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The Use of Therapeutic Peptides in Cancer Treatments

Cancer and cardiovascular diseases are among the major causes of death in most developed countries. Most of the conventional approaches to treating cancer are quickly losing their therapeutic relevance due to the lack of tumor selectivity, drug resistance, and solubility. As such, there is a great need for the development of new therapeutic agents and treatment plans. Over the years, therapeutic peptides have provided a glimmer of hope, and they are currently being considered as a novel approach to treating a variety of diseases, including various forms of cancer.

This is because they come with a variety of advantages over normal proteins and antibodies. Some of these advantages include easy synthesis, high target selectivity, and specificity, and very low toxicity. They, however, have some drawbacks, with their stability and short half-life being among major concerns. In this piece, we will be looking at some of the therapeutic peptides receiving the most attention currently and some of the strategies being used to overcome some of the peptide limitations.

The Use of Therapeutic Peptides in Cancer Treatments

Peptides for cancer therapies

These peptides are novel and they have shown promising results when it comes to the development of anticancer agents. The existing therapeutic peptides for cancer treatments have been classified into three main groups. The classification was based mainly on their mode of operation in cancer detection or treatment. They include the following-:

Antimicrobial/Pore Forming Peptides – AMP

AMP/pore-forming peptides occur naturally in all living organisms and they portray very specific biological activities. They are considered as part of the inert immune defense system and several studies have shown that they possess highly potent antimicrobial therapeutic agents. Many of these peptides are short, they have cationic charges, and they have the ability to form amphipathic structures when placed in non-polar solvents.

AMP/pore-forming peptides have shown the ability to target cancer cell membranes as well as induce cell death among the cancerous cells through apoptosis or necrosis. In necrosis, the peptides target the negatively charged molecules on the membranes of the cancer cells. This will cause the cells to lysis. In apoptosis, the peptide will disrupt the normal activities of the mitochondrial membrane, leading to the natural death of the cells.

One of the AMP/pore-forming peptides being pursued in the designing and formulating of various cancer therapies is magainin. This is a peptide obtained from the skin of the African clawed frog. In a study conducted by Lehman et al, it was noted that this peptide was cytotoxic to cancer cells in the human bladder but not to fibroblasts. It was observed that magainin caused death to the cancer cells in the bladder through the introduction of pores in the plasma membrane.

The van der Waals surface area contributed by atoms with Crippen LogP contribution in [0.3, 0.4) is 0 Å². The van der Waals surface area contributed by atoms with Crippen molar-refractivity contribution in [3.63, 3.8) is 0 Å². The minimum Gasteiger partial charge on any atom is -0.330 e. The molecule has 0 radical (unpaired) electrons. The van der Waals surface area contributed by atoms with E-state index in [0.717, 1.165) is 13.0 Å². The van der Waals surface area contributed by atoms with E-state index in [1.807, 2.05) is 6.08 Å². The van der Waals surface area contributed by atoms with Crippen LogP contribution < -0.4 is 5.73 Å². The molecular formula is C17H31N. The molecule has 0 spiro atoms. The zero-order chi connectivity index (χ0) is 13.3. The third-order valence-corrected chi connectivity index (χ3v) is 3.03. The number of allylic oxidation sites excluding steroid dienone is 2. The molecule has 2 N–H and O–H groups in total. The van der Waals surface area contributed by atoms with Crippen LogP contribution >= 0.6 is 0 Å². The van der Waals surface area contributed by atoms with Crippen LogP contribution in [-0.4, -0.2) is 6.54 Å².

Pluerocidin is another peptide in this category that has shown results for the treatment of breast cancer. This peptide is obtained from Winter Flounder. During the study, it was observed that they were cytotoxic to human breast cancer cells as well as mammary carcinoma cells in mice, but not to human dermal fibroblasts. These two peptides have shown promising results in disrupting the integrity of the cell membrane of the cancer cells, leading to their eventual deaths.

Buforins are also part of the AMP/pore-forming peptides which has shown incredible results in the treatment of cancer. Buforin is obtained from the stomach of Bufo gargarizans. There are two derivatives of this peptide – buforin I and buforin II. Both of them exhibit high antimicrobial activities, with buforin I displaying higher activity compared to buforin II.

Several studies have revealed that these peptides are cytotoxic against human cervical carcinoma as well as leukemia cells. They can also suppress the growth of lung cancer cells in humans. These peptides work by interacting with the gangliosides located on the plasma membranes of the cells and by introducing apoptotic extrinsic pathways in the cells to cause their eventual death.

Cell Penetrating Peptides

Cell penetrating peptides – CPPs, are the second group of therapeutic peptides currently being studied as a potential remedy to cancer. These peptides can move through the plasma membranes of the cancerous cells. They also exhibit the ability to transport a variety of cargo ranging from small molecules to large proteins. As such, they are viewed as a promising mechanism for delivering to the various cells affected by cancer.